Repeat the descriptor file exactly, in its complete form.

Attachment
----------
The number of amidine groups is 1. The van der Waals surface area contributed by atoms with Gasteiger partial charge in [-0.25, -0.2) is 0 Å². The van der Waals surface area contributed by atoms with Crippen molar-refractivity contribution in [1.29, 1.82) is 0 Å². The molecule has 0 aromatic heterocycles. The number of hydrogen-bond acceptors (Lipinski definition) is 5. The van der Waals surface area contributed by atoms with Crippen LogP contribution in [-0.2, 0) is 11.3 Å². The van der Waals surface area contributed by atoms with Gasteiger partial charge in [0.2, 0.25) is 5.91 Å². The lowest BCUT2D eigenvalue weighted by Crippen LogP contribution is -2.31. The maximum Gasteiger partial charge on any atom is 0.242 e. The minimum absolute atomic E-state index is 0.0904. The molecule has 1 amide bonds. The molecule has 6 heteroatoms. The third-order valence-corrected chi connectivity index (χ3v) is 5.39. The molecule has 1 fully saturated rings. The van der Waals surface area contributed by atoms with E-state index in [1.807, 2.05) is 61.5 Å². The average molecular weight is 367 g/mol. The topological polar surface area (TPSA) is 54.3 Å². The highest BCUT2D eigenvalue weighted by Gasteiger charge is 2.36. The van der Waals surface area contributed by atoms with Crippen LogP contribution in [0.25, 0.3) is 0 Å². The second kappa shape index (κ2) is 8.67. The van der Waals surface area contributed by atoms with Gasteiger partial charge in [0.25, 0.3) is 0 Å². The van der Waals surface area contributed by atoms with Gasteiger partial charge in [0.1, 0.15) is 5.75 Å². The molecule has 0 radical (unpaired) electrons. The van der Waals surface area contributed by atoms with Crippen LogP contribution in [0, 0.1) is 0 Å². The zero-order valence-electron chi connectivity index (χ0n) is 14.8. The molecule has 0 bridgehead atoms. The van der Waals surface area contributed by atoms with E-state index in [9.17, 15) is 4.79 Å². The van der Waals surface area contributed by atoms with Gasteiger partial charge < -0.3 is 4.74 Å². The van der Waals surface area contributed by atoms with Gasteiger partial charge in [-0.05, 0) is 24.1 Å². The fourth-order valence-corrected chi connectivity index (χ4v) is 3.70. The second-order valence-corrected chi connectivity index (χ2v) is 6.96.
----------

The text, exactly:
The number of amidine groups is 1. The van der Waals surface area contributed by atoms with Gasteiger partial charge in [-0.25, -0.2) is 0 Å². The van der Waals surface area contributed by atoms with Crippen molar-refractivity contribution in [1.29, 1.82) is 0 Å². The molecule has 0 aromatic heterocycles. The number of hydrogen-bond acceptors (Lipinski definition) is 5. The van der Waals surface area contributed by atoms with Crippen LogP contribution in [-0.2, 0) is 11.3 Å². The van der Waals surface area contributed by atoms with Gasteiger partial charge in [0.2, 0.25) is 5.91 Å². The lowest BCUT2D eigenvalue weighted by Crippen LogP contribution is -2.31. The maximum Gasteiger partial charge on any atom is 0.242 e. The minimum absolute atomic E-state index is 0.0904. The molecule has 1 amide bonds. The molecule has 6 heteroatoms. The third-order valence-corrected chi connectivity index (χ3v) is 5.39. The molecule has 1 fully saturated rings. The van der Waals surface area contributed by atoms with E-state index in [1.807, 2.05) is 61.5 Å². The average molecular weight is 367 g/mol. The topological polar surface area (TPSA) is 54.3 Å². The highest BCUT2D eigenvalue weighted by Gasteiger charge is 2.36. The van der Waals surface area contributed by atoms with Crippen LogP contribution in [0.25, 0.3) is 0 Å². The second kappa shape index (κ2) is 8.67. The van der Waals surface area contributed by atoms with Gasteiger partial charge in [0.25, 0.3) is 0 Å². The van der Waals surface area contributed by atoms with Gasteiger partial charge in [0.1, 0.15) is 5.75 Å². The molecule has 0 radical (unpaired) electrons. The van der Waals surface area contributed by atoms with Crippen LogP contribution in [0, 0.1) is 0 Å². The zero-order valence-electron chi connectivity index (χ0n) is 14.8. The molecule has 0 bridgehead atoms. The van der Waals surface area contributed by atoms with E-state index in [9.17, 15) is 4.79 Å². The van der Waals surface area contributed by atoms with Gasteiger partial charge < -0.3 is 4.74 Å². The van der Waals surface area contributed by atoms with Gasteiger partial charge in [-0.05, 0) is 24.1 Å². The fourth-order valence-corrected chi connectivity index (χ4v) is 3.70. The second-order valence-corrected chi connectivity index (χ2v) is 6.96.